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Speed Reading Pre-Test: Establishing Your Effective Reading Rate
Skimming as a Speed Reading Technique

A Speed Reading Pre-Test: How Much Do You Vocalize?

To become a fluent speed reader, you must break the habit of vocalizing, or hearing individual words in your head as you read. How you break the vocalization habit depends on how much you vocalize when you read. Try the following test to determine how much you vocalize.

Read this paragraph to yourself, not aloud. As you read, listen with your ears and also be aware of any movement or feeling in your lips, tongue, vocal cords, larynx (voice box), and throat.

Did you hear the lark singing in the square? I heard it. In fact, it woke me up. Why that little bird chooses to sing at night is a mystery. The lark sings in my dreams and sings when I’m awake. You can’t stop that bird from singing!

Did you detect any movement or feeling in your vocal apparatus when you read this paragraph? Did you hear the words? The degree to which you heard the words or felt movement in your lips and tongue determines how much you vocalize.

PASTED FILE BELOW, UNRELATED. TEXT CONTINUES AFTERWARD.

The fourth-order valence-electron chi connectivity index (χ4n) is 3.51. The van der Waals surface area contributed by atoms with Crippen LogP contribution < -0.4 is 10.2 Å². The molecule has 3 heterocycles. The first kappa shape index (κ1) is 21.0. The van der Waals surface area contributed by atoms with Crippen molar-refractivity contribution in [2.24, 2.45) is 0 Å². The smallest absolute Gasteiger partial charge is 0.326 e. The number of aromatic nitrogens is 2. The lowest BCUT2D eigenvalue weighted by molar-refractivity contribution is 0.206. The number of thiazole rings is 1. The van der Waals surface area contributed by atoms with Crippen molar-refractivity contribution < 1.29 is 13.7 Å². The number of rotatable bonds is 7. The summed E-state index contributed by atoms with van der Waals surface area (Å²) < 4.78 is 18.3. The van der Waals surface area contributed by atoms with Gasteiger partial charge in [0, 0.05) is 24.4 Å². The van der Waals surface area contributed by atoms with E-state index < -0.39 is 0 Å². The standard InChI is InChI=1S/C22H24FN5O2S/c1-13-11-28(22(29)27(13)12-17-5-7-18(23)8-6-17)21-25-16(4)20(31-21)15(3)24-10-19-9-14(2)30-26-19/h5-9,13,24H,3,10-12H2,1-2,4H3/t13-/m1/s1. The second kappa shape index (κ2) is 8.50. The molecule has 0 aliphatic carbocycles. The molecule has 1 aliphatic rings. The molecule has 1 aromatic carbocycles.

Reading educators distinguish between three types of vocalization. In order from most to least vocal, they are motor readers, auditory readers, and visual readers. Use the results of the preceding vocalization test to identify your reading type:

  • Motor reader: These readers tend to move their lips and may even mimic speech with their tongues and vocal cords when reading. Their reading range is very slow (150 to 200 words per minute) because they must read word-by-word at the rate they speak. These readers have poor comprehension due to their slow reading speed.

  • Auditory reader: These readers don’t engage their lips, tongue, or vocal cords when they read, but they do silently say and hear the words. They read in the 200 to 400 words-per-minute range. Auditory readers are skillful readers with vocabularies large enough that they can quickly recognize words.

  • Visual reader: These readers vocalize minimally or not at all. Visual readers engage their eyes and minds when they read, but not their mouths, throats, or ears. They can read many words at once because they read ideas, not individual words. They read at a rate of 400+ words per minute.

To be a speed reader, you must endeavor to be a visual reader.

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